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Councillors attend on-site inspection of failed Araluen Road

Councillor Pat McGinlay and Anthony Mayne were the only councillors who responded to community invitation to see first hand the failure of the Araluen Road that has sunk to a standard of no longer being fit for purpose. Councillor McGinlay met with over twenty locals at the McGregors Creek Bushfire shed to then visit the many sections of road that have failed west of the landslide. Most of these, from the photos and evidence provided to The Beagle appear to be due to lack of maintenance or by genuine commitment by Eurobodalla Council to maintain what was once an important Main Road through the region. Meanwhile Councilor Mayne separately visited the landslide section on the Moruya side of the Araluen Road. Disappointingly none of the other councillors bothered to respond to the personally emailed invitation to meet locals and see for themselves the issues and failures. The Letter to the Editor published last week looked beyond the localised landslide that Councillors had been briefed on and exposed that there are many other major issues on the road that, having not been addressed over time, have lead to a string of failures that have now rendered the once highly used road, linking the inland to the coast, impassable. The Araluen Road began its physical decline in the 1990's. Historically it used to be Main Road 271 linking Araluen, Braidwood and the tabelands with the South Coast via Moruya. The major landslide that occurred on 2nd November 2020 remains in situ, with residents none the wiser as to which option council intends to pursue: remove the debris and reinforce the rock face or construct an alternative route. It is understood that the suggested alternate route will cost millions.

How did the once noble Araluen Road arrive at such disrepair? The road between Araluen and Moruya was constructed between 1856-61. In 'Moruya: The First 150 Years' the authors explain: 'The Moruya River is a salt tidal river as far as the Kiora Bridge. From there it takes the name Deua River upstream to its source." The discovery of gold at Araluen had led to a rush. Within months of its announcement there were 15,000 men in the Araluen Valley. They came to the port at Broulee and walked overland for 50 kilometres to the goldfields via the hand hewn Araluen Road. Up until the 1990's the road was known as Main Road 271 and received State Government funding. These funds helped pay for the required maintenance of culverts and drainage critical to ensure the stability of the road. The funds also covered the costs of resheeting and grading to keep the surface servicable and, with good management, there was continued improvement of the road with tree removal, batter works and additional drainage installed. But Council decided in the 1990's that it would reconsider its priorities and lobbied the State Government to change the status of the Araluen Road to a "Local Road" that would then fall under the control and responsibility of Council. Council lobbied that Hector McWilliam Drive in Tuross Head be recognised instead as a regional road for the purposes of funding & administration so that it might receive annual funding to assist with maintenance & renewal (as does Cullendulla Drive, Beach Road, most of George Bass Drive, North Head Drive, Mort Avenue/part of Noble Pde/Dalmeny Drive & Bermagui Road that are all designated Regional Roads). It was considered that, although Araluen Road passes from Eurobodalla into Queanbeyan Palerang Regional Council, the very low traffic volumes meant that it was considered as a "local road" and it is still considered by Council as such with staff advising "this will remain a local road". Steadily the road fell more and more into disrepair. In August 2007 the Araluen Road was identified as a critical location to have restrictions applied to oversize vehicle operation. The road that was once passable for cars with caravans (with caution) had become a narrow guttered formation that had poor surface maintenance and even poorer drainage often rendering it a slippery bog.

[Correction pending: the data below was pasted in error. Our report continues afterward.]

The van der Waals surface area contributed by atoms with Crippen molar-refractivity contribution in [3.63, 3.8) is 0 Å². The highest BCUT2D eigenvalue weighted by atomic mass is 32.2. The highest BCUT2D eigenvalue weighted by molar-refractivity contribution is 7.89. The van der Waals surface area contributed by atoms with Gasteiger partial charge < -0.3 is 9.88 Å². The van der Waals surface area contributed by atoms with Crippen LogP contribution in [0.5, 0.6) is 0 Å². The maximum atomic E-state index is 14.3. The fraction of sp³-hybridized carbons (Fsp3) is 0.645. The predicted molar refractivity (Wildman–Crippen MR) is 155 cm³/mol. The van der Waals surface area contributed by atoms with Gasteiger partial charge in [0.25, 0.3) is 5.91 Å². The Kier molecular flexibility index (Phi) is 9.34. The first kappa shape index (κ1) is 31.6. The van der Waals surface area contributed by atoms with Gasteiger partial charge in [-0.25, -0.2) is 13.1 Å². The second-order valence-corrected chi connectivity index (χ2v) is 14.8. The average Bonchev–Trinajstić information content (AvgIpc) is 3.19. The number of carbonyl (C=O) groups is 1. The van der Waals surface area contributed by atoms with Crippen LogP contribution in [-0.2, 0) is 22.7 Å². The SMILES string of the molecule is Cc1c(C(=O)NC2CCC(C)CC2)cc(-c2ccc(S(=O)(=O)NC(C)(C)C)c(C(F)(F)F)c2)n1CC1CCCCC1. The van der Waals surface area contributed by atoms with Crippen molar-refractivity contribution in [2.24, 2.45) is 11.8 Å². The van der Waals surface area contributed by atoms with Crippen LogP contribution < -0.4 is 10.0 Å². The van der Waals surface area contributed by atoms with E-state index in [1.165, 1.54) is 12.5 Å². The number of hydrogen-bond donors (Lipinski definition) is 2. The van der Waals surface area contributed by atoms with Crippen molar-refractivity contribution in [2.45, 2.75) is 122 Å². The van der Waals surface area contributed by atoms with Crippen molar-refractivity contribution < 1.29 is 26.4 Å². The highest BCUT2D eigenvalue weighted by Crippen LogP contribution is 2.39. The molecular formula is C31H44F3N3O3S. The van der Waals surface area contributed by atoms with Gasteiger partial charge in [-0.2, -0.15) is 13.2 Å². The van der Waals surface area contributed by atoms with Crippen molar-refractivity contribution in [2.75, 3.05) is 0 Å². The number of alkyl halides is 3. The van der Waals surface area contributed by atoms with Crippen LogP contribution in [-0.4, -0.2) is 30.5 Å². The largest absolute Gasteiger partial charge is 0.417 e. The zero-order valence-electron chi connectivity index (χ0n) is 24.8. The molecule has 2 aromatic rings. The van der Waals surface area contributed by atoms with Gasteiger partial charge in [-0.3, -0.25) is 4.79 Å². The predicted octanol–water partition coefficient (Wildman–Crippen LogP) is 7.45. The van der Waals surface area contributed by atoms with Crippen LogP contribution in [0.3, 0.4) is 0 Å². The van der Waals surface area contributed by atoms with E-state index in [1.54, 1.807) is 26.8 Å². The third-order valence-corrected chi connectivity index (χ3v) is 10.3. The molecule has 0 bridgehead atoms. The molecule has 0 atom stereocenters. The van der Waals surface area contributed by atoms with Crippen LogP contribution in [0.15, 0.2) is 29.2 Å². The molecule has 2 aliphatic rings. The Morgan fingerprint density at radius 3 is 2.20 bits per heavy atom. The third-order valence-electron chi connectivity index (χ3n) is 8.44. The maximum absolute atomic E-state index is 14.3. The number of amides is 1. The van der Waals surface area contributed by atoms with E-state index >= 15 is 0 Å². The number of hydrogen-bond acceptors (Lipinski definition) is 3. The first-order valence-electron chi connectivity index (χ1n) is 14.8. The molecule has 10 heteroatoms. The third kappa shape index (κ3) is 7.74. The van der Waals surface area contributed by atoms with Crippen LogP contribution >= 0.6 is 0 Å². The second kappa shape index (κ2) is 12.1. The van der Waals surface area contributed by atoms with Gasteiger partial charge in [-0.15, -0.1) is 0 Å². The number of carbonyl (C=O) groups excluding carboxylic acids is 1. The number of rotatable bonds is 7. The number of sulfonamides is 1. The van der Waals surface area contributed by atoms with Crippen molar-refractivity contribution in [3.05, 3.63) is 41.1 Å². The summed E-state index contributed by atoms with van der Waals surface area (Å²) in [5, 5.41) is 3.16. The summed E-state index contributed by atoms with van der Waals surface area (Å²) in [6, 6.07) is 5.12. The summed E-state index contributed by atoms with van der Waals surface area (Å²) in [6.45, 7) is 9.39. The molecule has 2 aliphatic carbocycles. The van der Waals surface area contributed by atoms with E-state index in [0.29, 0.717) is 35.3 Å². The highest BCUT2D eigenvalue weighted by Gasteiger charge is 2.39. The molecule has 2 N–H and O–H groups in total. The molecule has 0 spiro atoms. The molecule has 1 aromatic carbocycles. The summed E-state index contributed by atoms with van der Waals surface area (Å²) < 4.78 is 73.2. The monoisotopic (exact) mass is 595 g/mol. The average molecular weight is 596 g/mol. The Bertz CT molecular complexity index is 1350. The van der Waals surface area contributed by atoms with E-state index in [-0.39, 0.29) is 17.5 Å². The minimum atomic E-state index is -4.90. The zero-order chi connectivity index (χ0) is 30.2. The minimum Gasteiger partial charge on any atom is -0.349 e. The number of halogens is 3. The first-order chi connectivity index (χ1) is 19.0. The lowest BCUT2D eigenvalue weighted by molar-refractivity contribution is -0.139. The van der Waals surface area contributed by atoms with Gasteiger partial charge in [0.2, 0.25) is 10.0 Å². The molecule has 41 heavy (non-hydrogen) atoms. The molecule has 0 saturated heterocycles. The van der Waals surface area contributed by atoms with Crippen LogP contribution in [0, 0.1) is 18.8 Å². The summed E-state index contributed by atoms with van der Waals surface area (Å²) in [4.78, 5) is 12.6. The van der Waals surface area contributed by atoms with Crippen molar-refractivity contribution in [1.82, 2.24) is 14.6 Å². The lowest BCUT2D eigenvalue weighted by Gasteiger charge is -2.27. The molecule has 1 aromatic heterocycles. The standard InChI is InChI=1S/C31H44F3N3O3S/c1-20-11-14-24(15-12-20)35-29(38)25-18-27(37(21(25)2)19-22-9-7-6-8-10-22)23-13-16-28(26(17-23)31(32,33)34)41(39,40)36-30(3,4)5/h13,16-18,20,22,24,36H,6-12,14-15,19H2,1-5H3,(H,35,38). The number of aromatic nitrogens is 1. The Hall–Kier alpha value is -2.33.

Above: little has changed since 2007 It will be of interest to learn what the visiting councillors heard from locals. The following photos of the poor condition of the road came as a surprise to the councillors when they received them as an email sent by a local Deua River resident as the Councillors had only been briefed on the landslide section and were not made aware of the overall poor state of the road further west.


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